Coming up with ‘things’ isn’t going to make your employees happy. You might provide free lunch, which some will really like, but it also might make someone struggling with their weight, very depressed. You might give extra time off and most of your employees will love it, but those who define themselves by their work will find this a burden.

Ultimately, I think people tend to swing a certain way on the emotional scale. Some are usually happier than others. Some relish in being angry or depressed, it’s their comfort zone. They don’t know how to be any other way. Instead of working to ‘make’ people happy, spend your time selecting happy people to come work for you.

In the middle of a concentration camp, the most horrific experiences imaginable, Frankl witnessed people who made the decision to be happy. Maybe they were happy to have one more day on earth. Maybe they were happy because, like Frankl, they discovered that the Nazis could take everything from them except their mind.

Provide the best work environment that you can. Continue to try and make it better with the resources you have. Give meaning to the work and the things you do. Every organization has this, no matter what you do at your company. Don’t pursue happiness, it’s a fleeting emotion that is impossible to maintain. Pursue being the best organization you can be. It doesn’t mean you have to be someone you’re not. Just be ‘you’, and find others that like ‘you.’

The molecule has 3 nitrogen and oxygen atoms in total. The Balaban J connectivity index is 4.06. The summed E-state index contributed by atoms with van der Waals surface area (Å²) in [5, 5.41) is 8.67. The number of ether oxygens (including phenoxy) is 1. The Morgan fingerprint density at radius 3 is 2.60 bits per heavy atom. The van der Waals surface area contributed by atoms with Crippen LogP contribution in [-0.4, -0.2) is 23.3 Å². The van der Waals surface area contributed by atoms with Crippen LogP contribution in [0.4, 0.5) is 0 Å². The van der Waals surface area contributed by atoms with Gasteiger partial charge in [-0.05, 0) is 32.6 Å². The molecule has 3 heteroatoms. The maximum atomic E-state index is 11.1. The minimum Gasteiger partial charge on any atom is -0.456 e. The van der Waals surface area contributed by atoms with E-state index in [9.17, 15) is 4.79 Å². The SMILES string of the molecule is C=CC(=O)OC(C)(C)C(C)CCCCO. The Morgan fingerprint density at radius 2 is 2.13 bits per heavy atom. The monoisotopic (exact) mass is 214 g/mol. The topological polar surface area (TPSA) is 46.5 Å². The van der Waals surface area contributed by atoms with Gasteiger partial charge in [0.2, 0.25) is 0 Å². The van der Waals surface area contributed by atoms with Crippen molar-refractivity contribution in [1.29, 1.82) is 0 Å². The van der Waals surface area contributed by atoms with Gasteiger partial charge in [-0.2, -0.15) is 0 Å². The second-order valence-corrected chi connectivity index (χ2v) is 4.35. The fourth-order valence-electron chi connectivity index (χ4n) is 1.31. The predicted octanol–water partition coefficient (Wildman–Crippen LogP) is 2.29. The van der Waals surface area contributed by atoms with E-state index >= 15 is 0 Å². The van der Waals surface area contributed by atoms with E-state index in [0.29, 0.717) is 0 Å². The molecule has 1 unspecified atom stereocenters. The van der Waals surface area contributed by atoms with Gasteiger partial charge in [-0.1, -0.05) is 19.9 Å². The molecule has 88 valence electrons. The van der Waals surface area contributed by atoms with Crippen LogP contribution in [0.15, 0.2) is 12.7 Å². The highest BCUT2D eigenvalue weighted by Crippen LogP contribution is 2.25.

Is Humor in the Workplace Dead?

I have at times in my career been a part of teams where each day I laughed. The team was a joy to work with and while we still had work and stress, we found times to laugh. I had a group of folks I worked with in Omaha, NE that I specifically recall laughing so hard each week that my stomach hurt, sometimes daily!

I’m not known professionally as someone who is frequently serious. I joke a lot. I love humor and making fun of all the dumb stuff we do. It’s how Kris Dunn found me and I started my blogging career over a decade ago at Fistful of Talent. My entire job was to make people laugh on a Friday.

This past week I posted this tweet on Twitter:

Tim trying to be funny

Now, if you know me, you know this is a joke. If you don’t know me, but you spend twelve seconds looking at my feed, you know this is a joke.

Way too many people thought this tweet was serious and took offense to it!

Let’s dig into how strange it is that someone would believe this was an actual exercise I would do professionally:

  • Your on Twitter and you see this guy with 40K+ followers say he makes candidates write wedding vows and recite them back to him, and you immediately think to yourself, “Well, that’s not good! Why would he ever do that! I must comment! This offends me!”
  • At this point, you’re eihter clinically naive or flat out stupid.
  • What’s the offense you ask? “Well, if you only do this with “attractive” people, you have BIAS!” Okay, I’m listening, but understand, we all judge attractiveness in our own ways. Someone I might find attractive, you might find ugly. So, you’re fighting for a view that is nebulous at best. There was no gender attached to the tweet, so if you think that I’m talking about females, now you are showing your own bias. Maybe in this clearly hypothetical exercise I only do this with attractive men, or attractive non-bianary people!